Table 2: Dato’ Soh’s shareholdings in Autoways (mln of shares)

Table 2 shows the shareholdings of Dato' Soh in Autoways from 1993-1996. If this proves interesting reading, the major shareholders list of Autoways from 1994 to 1997 was also very interesting. They were mainly under nominee names. There was nothing unusual about this but if one looked at the list carefully, one would find that the nominee companies changed every year. Did the beneficial owners bought Autoways shares under credit ? Why did they have to keep changing nominees ?

The Beginning Of The End

Autoways then proposed to buy a 100% interest in SJ Securities S/B (SJS) for RM150 mln by issuing 21.428 mln new shares at RM7.00 each. SJS was principally engaged in stockbroking and related activities. However, the deal lapsed in June 1994. In 1993, Dato' Soh sold 4.5 mln shares in Autoways to Jadual Dinamik S/B (JD), which became a substantial shareholder of Autoways. This was in line with SJS's proposed reverse takeover of Autoways. However, this deal also fell through in June 1994.

Under the new board, Autoways aggressively ventured into the infrastructure, engineering & construction industry. Via its 100% owned subsidiary, Autoways Construction S/B, the group undertook large projects on a turnkey basis. In 1995, Autoways completed about RM100 mln worth of contracts contributing more than 90% of the group's pretax profit. To fund its construction activities, Autoways disposed a piece of land in Klang for RM4.4 mln cash, resulting in an extraordinary gain of RM1.1 mln. Autoways also completed a rights issue and a special issue in Feb 1997, raising a total of RM37.3 mln cash by issuing 9.3 mln shares at RM4.00 each. Autoways' diversification into the property investment segment was not successful. In June 1995, it proposed to buy shoplots in City Parade Shopping Complex, Kota Kinabalu for RM45 mln, to be satisfied by RM26 mln cash and 3.4 mln new shares at RM5.50 each. Autoways also proposed to issue a RM30 mln bond. However, the Securities Commission did not approve the acquisition and bond issue.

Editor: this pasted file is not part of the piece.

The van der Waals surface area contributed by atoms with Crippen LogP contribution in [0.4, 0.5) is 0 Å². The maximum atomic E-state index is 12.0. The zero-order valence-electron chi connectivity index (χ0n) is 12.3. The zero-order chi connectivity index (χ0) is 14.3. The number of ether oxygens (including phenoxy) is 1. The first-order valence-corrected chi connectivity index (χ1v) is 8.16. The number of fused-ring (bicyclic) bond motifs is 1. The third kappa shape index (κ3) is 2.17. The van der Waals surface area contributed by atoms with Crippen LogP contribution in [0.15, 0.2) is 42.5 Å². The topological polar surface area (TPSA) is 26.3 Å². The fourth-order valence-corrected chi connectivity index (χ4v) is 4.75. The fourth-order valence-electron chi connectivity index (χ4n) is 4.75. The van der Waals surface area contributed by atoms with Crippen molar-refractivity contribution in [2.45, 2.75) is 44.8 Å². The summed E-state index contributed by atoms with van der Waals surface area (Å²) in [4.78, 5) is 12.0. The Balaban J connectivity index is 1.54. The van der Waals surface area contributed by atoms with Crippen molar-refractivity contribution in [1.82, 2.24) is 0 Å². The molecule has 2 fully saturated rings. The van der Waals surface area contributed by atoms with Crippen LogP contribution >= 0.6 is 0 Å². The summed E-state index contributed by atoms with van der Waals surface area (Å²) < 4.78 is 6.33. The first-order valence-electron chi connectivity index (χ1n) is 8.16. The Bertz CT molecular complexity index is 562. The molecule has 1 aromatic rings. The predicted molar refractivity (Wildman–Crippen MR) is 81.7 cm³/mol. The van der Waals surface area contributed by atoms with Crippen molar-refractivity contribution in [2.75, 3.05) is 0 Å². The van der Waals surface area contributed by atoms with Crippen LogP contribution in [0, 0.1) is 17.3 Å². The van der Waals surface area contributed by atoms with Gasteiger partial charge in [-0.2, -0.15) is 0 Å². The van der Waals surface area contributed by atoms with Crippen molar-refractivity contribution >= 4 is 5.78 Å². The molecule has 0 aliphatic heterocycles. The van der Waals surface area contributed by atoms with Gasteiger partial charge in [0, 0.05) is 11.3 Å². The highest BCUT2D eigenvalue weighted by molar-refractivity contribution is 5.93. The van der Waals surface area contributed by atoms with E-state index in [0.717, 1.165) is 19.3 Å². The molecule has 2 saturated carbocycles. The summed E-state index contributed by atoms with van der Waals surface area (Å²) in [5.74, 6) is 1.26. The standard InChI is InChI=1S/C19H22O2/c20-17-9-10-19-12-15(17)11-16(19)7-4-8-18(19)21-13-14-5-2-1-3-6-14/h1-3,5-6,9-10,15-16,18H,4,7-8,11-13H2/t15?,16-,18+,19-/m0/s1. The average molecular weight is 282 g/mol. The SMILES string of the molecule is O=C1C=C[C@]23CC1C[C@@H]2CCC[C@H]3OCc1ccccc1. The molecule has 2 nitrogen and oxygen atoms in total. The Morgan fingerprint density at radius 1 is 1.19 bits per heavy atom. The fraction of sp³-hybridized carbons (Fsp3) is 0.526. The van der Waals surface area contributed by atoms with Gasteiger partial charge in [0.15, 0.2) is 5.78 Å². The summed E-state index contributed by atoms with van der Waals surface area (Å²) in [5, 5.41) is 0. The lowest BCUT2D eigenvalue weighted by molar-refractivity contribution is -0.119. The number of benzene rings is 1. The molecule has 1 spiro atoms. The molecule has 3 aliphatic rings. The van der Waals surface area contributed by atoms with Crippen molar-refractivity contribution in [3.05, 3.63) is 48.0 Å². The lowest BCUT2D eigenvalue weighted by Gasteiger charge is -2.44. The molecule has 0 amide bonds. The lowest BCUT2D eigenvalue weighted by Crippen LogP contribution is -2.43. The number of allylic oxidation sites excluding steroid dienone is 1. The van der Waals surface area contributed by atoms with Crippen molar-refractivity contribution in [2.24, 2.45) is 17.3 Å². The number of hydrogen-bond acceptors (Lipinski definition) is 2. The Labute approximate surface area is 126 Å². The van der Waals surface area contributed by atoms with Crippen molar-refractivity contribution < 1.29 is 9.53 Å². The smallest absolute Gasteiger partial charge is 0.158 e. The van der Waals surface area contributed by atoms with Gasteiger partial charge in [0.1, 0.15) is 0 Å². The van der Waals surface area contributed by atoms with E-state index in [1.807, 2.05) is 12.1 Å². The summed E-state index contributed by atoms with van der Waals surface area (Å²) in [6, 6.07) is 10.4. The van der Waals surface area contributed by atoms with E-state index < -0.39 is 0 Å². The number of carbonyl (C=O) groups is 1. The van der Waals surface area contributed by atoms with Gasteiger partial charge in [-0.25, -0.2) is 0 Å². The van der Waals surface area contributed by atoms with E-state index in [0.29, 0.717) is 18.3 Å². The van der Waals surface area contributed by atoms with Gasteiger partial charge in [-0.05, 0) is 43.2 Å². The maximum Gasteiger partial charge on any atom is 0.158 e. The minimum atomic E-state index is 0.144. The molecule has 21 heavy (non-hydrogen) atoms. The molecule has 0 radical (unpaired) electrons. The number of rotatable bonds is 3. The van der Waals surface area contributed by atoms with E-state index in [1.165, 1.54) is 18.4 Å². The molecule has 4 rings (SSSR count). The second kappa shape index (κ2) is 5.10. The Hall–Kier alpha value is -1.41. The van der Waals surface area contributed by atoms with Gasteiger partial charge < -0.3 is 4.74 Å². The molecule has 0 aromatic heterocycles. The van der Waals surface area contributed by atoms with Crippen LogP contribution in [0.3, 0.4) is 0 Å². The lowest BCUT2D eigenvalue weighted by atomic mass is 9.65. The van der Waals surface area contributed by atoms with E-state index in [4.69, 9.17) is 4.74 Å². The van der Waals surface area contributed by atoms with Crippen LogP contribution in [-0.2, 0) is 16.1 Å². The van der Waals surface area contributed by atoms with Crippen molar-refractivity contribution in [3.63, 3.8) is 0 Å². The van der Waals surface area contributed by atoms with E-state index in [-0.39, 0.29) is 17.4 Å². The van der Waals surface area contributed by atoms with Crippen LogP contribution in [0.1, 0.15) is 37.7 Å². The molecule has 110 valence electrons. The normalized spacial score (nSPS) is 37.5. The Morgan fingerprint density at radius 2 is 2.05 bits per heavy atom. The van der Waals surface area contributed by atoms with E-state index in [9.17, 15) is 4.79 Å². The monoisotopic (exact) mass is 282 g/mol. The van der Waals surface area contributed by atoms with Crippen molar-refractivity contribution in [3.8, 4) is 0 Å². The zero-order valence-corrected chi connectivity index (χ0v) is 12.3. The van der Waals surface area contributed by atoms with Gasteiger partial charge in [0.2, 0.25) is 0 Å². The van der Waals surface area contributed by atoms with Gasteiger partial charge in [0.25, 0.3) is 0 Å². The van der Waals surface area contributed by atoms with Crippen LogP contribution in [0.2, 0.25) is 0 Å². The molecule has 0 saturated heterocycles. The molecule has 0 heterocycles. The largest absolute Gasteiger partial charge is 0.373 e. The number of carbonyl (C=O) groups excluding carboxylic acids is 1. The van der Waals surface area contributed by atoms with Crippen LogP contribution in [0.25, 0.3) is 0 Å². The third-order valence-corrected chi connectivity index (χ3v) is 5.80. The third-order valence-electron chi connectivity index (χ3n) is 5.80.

Poor Results, Poor Management

Table 1 above shows the result of the group's diversification into the engineering & construction sectors in 1995 and 1996. Turnover increased significantly, due to the completion of a premier RM350 mln training centre in Bangi and other large projects. However, this translated into only a marginal increase in profit. This was due to [1]. The poor results recorded by the rubber products manufacturing & trading division, due to increase in raw material and labour costs and [2]. Poor results from the construction division, due to poor management and aggressive bidding of contracts. The increase in debtors, work in progress and trade creditors is characteristically due to the increase in sales, but the surge in borrowings increased the financial risk of the group. Perhaps the most worrying indication was the group's high capital turnover ratio. Total assets in 1996 were only RM38.4 mln while turnover was RM321.0 mln. While it is normal for construction companies to have high capital turnover ratios, Autoways' was overtrading and inadequately capitalised. In other words, the group was too aggressive in its expansion programme. Besides, liquidity was a concern for Autoways. When the credit crunch happened in 1997 and 1998, the group could not liquidate its assets fast enough to settle outstanding obligations. Autoways' worst fears were realised during the Great Asian Crisis, when surging interest rates wiped out its thin profit margins and the cessation of funding from financial institutions resulted in a credit crunch, crippling the group's operations.